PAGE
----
In glass house study, both the strains of B. amyloliquefaciens DSBA-11 and DSBA-12 along with B. cereus, B. subtilis and B. pumilus significantly decreased the bacterial wilt disease incidence in tomato and enhance the plant growth. Maximum biocontrol efficacy was found in the treatments of DSBA-11 and DSBA-12 of B.amyloliquefaciens in accordance with the earlier reports that Bacillus spp. reduces the bacterial wilt incidence in tomato [10] and potato [40]. Moreover population of bacterial pathogen reduced in the plants treated with bioagents may be due to production of antibiotics by antagonistic bacteria [45] in rhizosphere of tomato plants which suppressed the population of pathogenic bacteria. B. subtilis and B. amyloliquefaciens were found most effective to control various plant diseases [13,39,46]. In our case, B. amyloliquefaciens strainswere isolated from wilted tomato rhizospheric soil having acidic in nature. Several strains have been reported for production of PGPR attributes in vitro and also significantly promote the plant growth. [43,47]. In present study, all species of Bacillus have growth promoting ability; however, the variation was found in different plant growth promoting parameters.


Rhizosphere of tomato crop is a good source of potential antagonistic bacteria. Among Bacillus species, both the strains, DSBA- 11 and DSBA-12 of B. amyloliquefaciens isolated from rhizosphere of wilted tomato pose excellent antagonistic ability to reducebacterial wilt disease incidence in tomato and suppress the R. solanacearum population and improved overall growth of tomato plants.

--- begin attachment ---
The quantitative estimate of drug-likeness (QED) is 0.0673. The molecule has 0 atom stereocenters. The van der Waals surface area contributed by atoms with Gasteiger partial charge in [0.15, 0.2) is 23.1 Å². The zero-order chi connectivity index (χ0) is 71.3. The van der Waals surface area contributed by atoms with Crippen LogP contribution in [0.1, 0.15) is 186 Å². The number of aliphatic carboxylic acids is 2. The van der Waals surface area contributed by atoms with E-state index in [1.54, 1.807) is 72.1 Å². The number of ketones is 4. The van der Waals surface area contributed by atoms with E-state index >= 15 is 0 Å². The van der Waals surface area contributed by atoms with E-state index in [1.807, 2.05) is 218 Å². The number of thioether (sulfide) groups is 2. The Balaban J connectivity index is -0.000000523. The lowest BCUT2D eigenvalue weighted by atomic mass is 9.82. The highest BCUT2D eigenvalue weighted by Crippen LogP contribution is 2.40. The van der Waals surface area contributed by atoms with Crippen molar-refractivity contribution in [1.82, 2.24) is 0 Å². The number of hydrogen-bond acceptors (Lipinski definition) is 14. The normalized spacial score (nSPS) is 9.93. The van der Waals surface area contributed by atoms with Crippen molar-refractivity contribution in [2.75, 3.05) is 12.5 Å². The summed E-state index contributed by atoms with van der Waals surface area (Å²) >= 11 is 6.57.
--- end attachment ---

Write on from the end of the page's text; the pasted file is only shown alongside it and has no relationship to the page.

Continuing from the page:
The authors are grateful to the ICAR, New Delhi, for providing financial assistance under outreach project on Phytofura for conducting the experiments. The authors are also thankful to the Head, Division of Plant Pathology, Indian Agricultural Research Institute, New Delhi, for help throughout the course of these investigations.


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Citation: Singh D, Yadav DK, Chaudhary G, Rana VS, Sharma RK (2016) Potential of Bacillus amyloliquefaciens for Biocontrol of Bacterial Wilt of Tomato Incited by Ralstonia solanacearum. J Plant Pathol Microbiol 7:327.

Copyright: © 2016 Singh D, et al. This is an open-access article distributed under the terms of the Creative Commons Attribution License, which permits unrestricted use, distribution, and reproduction in any medium, provided the original author and source are credited.